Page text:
El Torrejón neighbourhood of Huelva, Spain. Photo by Alfredo Cadiz/Panos


Cultural differences are far more nuanced than East vs West

El Torrejón neighbourhood of Huelva, Spain. Photo by Alfredo Cadiz/Panos

by Matt Huston + BIO





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It’s simply not the case that ‘Eastern’ cultures are relationally-minded, while ‘Western’ societies are individualistic

The idea that people in the ‘East’ and in the ‘West’ differ psychologically in important ways has been studied for decades and popularised in countless articles and books. You might have read that, compared with East Asians, people in North America tend to place more value on being unique, for example, or that they are more inclined to focus on their own positive qualities. Indeed, various aspects of ‘self-construal’ – that is, how people see themselves in relation to others – have been reported to vary in this way, with some cultures, notably in East Asia, showing a more interdependent emphasis (on how people are related), and others, such as those in the US and Canada, having a more independent emphasis (focused on being distinct and independent).

This work has helped to demonstrate that psychologists can’t assume that a finding in one part of the world will necessarily hold up in another. Such differences are also suggested to have various important consequences for how people in different cultures behave individually, such as whether they are prepared to speak out, and collectively, such as in the way a community responds to disaster.

But cultural psychologists have warned that relying too much on a binary, East-versus-West view risks oversimplifying the reality of cross-cultural psychological differences. The originators of self-construal theory, Hazel Markus and Shinobu Kitayama, have themselves highlighted the importance of other kinds of cross-cultural comparison, and they acknowledged in the early 1990s that there is large variation within each culture, and overlap across cultures, in terms of how people define themselves. Tantalisingly, there is also a great deal of underexplored psychological ground outside of the East-West framework.

With a recent crop of papers, researchers have aimed to capture more of this complexity. And their findings give plenty of reasons to think that many cultures don’t fit into neat patterns of either interdependent or independent thinking.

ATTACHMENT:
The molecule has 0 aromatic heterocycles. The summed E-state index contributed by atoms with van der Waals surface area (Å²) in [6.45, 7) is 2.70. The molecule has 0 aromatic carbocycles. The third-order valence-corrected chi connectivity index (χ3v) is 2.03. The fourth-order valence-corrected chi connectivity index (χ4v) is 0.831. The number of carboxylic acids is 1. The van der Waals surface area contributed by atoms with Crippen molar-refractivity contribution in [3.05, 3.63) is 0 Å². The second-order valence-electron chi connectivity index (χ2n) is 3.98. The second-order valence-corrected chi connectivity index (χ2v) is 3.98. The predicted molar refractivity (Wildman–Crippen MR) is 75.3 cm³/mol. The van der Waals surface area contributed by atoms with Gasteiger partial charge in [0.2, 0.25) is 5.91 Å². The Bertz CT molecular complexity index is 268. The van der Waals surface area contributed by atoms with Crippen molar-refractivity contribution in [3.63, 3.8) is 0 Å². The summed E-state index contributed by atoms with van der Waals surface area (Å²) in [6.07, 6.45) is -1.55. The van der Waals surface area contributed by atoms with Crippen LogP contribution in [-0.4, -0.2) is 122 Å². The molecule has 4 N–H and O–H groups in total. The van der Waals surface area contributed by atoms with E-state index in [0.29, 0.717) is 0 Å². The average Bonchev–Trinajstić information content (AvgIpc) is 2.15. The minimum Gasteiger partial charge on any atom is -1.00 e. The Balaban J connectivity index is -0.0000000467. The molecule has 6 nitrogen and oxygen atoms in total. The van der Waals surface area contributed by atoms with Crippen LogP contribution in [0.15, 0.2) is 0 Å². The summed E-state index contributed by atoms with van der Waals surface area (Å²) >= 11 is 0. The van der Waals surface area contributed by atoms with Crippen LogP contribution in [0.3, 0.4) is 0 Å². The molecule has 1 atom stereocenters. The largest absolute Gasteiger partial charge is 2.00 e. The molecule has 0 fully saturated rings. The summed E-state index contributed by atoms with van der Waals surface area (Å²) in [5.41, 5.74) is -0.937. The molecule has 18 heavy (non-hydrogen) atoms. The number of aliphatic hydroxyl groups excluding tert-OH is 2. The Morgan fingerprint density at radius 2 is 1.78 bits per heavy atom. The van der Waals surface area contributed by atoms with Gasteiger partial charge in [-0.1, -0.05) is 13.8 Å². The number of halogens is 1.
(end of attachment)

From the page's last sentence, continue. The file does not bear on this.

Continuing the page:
For instance, for their large study published earlier this year, an international team led by Ayse Uskul, now at the University of Sussex in England, compared not only participants in the US, the UK, Japan and Korea, but also people in societies ringing the Mediterranean Sea: Egypt, Greece, the Greek Cypriot and Turkish Cypriot communities, Italy, Lebanon, Turkey and Spain. The team used a variety of measures designed to test for evidence of independent or interdependent orientations.

The Mediterranean samples didn’t fit neatly on either side of the ‘Western-Eastern’ binary

Their findings challenge the usual interdependent vs independent binary. As Uskul and her colleagues put it, participants from the Mediterranean societies ‘distinctively emphasised several forms of independence … and interdependence’. For example, in response to some questions about how they viewed themselves in relation to others, the Mediterranean participants gave more independent responses, on average, than either East Asians or Anglo-Westerners – such as by indicating that they liked being different from (as opposed to similar to) other people; that they tended to rely on themselves (rather than on others); and that they favoured self-expression over preserving harmony in relationships.

Yet on other points, the Mediterranean-based participants gave relatively interdependent answers – for example, on questions about connection to others (eg, ‘If someone in your family achieves something, you feel proud, as if you had achieved something yourself’).

Considering what might help explain this mixed pattern of results, the researchers drew on previous theorising about the role of honour in Mediterranean cultures. In this view, honour is treated within these cultures as a valued resource that reflects ‘both a person’s own self-worth as well as the worth assigned to the person by others in the society’. This might contribute to some independent ways of being as well as some interdependent ones, they suggested.